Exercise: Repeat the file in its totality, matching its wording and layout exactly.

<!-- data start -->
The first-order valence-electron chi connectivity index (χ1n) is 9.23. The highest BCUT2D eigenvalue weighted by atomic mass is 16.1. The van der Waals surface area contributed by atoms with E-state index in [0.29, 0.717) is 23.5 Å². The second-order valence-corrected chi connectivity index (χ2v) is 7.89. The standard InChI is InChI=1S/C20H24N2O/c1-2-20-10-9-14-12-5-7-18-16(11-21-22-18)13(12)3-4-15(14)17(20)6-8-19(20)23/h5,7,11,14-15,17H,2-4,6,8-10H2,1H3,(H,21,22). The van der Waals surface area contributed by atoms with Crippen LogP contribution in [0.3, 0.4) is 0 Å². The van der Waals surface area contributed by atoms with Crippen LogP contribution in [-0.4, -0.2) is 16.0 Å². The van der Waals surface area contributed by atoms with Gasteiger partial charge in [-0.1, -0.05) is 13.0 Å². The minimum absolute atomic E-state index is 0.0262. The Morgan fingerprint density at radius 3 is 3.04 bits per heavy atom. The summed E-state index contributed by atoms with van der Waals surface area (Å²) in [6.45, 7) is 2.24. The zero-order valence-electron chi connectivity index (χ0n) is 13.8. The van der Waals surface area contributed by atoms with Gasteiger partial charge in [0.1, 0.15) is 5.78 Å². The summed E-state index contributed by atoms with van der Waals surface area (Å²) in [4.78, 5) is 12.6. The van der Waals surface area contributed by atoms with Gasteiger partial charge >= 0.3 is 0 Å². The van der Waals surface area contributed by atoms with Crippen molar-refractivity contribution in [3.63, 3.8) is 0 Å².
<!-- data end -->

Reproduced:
The first-order valence-electron chi connectivity index (χ1n) is 9.23. The highest BCUT2D eigenvalue weighted by atomic mass is 16.1. The van der Waals surface area contributed by atoms with E-state index in [0.29, 0.717) is 23.5 Å². The second-order valence-corrected chi connectivity index (χ2v) is 7.89. The standard InChI is InChI=1S/C20H24N2O/c1-2-20-10-9-14-12-5-7-18-16(11-21-22-18)13(12)3-4-15(14)17(20)6-8-19(20)23/h5,7,11,14-15,17H,2-4,6,8-10H2,1H3,(H,21,22). The van der Waals surface area contributed by atoms with Crippen LogP contribution in [0.3, 0.4) is 0 Å². The van der Waals surface area contributed by atoms with Crippen LogP contribution in [-0.4, -0.2) is 16.0 Å². The van der Waals surface area contributed by atoms with Gasteiger partial charge in [-0.1, -0.05) is 13.0 Å². The minimum absolute atomic E-state index is 0.0262. The Morgan fingerprint density at radius 3 is 3.04 bits per heavy atom. The summed E-state index contributed by atoms with van der Waals surface area (Å²) in [6.45, 7) is 2.24. The zero-order valence-electron chi connectivity index (χ0n) is 13.8. The van der Waals surface area contributed by atoms with Gasteiger partial charge in [0.1, 0.15) is 5.78 Å². The summed E-state index contributed by atoms with van der Waals surface area (Å²) in [4.78, 5) is 12.6. The van der Waals surface area contributed by atoms with Gasteiger partial charge >= 0.3 is 0 Å². The van der Waals surface area contributed by atoms with Crippen molar-refractivity contribution in [3.63, 3.8) is 0 Å².